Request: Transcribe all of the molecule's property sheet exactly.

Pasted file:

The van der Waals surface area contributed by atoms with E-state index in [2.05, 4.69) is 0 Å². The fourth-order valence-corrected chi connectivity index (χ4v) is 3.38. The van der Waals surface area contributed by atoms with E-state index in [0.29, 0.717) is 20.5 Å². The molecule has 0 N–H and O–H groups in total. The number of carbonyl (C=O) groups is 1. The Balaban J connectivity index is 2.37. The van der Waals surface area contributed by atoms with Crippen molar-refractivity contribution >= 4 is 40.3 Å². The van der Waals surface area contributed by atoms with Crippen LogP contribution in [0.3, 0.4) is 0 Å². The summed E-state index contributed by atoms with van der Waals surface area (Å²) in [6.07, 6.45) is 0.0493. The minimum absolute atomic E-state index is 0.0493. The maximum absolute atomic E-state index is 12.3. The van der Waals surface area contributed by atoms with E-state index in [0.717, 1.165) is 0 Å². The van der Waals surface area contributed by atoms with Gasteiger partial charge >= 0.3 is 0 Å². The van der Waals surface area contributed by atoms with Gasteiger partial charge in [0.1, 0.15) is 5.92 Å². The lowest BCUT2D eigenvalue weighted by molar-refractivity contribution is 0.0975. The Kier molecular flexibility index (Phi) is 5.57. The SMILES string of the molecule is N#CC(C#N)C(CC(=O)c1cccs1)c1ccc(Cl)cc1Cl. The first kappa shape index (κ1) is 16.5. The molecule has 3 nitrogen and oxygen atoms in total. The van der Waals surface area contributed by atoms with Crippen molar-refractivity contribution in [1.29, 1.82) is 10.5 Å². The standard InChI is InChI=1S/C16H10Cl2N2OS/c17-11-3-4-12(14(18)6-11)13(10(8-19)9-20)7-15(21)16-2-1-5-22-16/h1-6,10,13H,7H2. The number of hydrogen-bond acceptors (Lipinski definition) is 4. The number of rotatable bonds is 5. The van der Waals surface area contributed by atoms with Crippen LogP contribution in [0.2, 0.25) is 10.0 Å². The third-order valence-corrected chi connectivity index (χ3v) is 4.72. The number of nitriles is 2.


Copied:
The van der Waals surface area contributed by atoms with E-state index in [2.05, 4.69) is 0 Å². The fourth-order valence-corrected chi connectivity index (χ4v) is 3.38. The van der Waals surface area contributed by atoms with E-state index in [0.29, 0.717) is 20.5 Å². The molecule has 0 N–H and O–H groups in total. The number of carbonyl (C=O) groups is 1. The Balaban J connectivity index is 2.37. The van der Waals surface area contributed by atoms with Crippen molar-refractivity contribution >= 4 is 40.3 Å². The van der Waals surface area contributed by atoms with Crippen LogP contribution in [0.3, 0.4) is 0 Å². The summed E-state index contributed by atoms with van der Waals surface area (Å²) in [6.07, 6.45) is 0.0493. The minimum absolute atomic E-state index is 0.0493. The maximum absolute atomic E-state index is 12.3. The van der Waals surface area contributed by atoms with E-state index in [0.717, 1.165) is 0 Å². The van der Waals surface area contributed by atoms with Gasteiger partial charge >= 0.3 is 0 Å². The van der Waals surface area contributed by atoms with Gasteiger partial charge in [0.1, 0.15) is 5.92 Å². The lowest BCUT2D eigenvalue weighted by molar-refractivity contribution is 0.0975. The Kier molecular flexibility index (Phi) is 5.57. The SMILES string of the molecule is N#CC(C#N)C(CC(=O)c1cccs1)c1ccc(Cl)cc1Cl. The first kappa shape index (κ1) is 16.5. The molecule has 3 nitrogen and oxygen atoms in total. The van der Waals surface area contributed by atoms with Crippen molar-refractivity contribution in [1.29, 1.82) is 10.5 Å². The standard InChI is InChI=1S/C16H10Cl2N2OS/c17-11-3-4-12(14(18)6-11)13(10(8-19)9-20)7-15(21)16-2-1-5-22-16/h1-6,10,13H,7H2. The number of hydrogen-bond acceptors (Lipinski definition) is 4. The number of rotatable bonds is 5. The van der Waals surface area contributed by atoms with Crippen LogP contribution in [0.2, 0.25) is 10.0 Å². The third-order valence-corrected chi connectivity index (χ3v) is 4.72. The number of nitriles is 2.